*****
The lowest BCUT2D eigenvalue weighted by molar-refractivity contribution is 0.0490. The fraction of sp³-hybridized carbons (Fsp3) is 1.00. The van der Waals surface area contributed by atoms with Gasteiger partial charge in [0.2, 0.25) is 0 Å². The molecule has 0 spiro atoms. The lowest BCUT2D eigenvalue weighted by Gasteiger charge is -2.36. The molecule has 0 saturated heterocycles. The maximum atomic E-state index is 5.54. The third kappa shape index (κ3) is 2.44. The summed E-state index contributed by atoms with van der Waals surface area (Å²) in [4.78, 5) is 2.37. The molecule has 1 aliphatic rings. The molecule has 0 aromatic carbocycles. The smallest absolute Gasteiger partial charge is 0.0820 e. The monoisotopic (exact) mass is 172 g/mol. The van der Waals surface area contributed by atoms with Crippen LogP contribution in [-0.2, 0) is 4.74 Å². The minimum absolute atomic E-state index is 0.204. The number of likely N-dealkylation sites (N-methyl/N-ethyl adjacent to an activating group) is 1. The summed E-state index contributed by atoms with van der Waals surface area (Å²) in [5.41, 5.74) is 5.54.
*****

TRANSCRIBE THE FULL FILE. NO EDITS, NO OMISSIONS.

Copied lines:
The lowest BCUT2D eigenvalue weighted by molar-refractivity contribution is 0.0490. The fraction of sp³-hybridized carbons (Fsp3) is 1.00. The van der Waals surface area contributed by atoms with Gasteiger partial charge in [0.2, 0.25) is 0 Å². The molecule has 0 spiro atoms. The lowest BCUT2D eigenvalue weighted by Gasteiger charge is -2.36. The molecule has 0 saturated heterocycles. The maximum atomic E-state index is 5.54. The third kappa shape index (κ3) is 2.44. The summed E-state index contributed by atoms with van der Waals surface area (Å²) in [4.78, 5) is 2.37. The molecule has 1 aliphatic rings. The molecule has 0 aromatic carbocycles. The smallest absolute Gasteiger partial charge is 0.0820 e. The monoisotopic (exact) mass is 172 g/mol. The van der Waals surface area contributed by atoms with Crippen LogP contribution in [-0.2, 0) is 4.74 Å². The minimum absolute atomic E-state index is 0.204. The number of likely N-dealkylation sites (N-methyl/N-ethyl adjacent to an activating group) is 1. The summed E-state index contributed by atoms with van der Waals surface area (Å²) in [5.41, 5.74) is 5.54.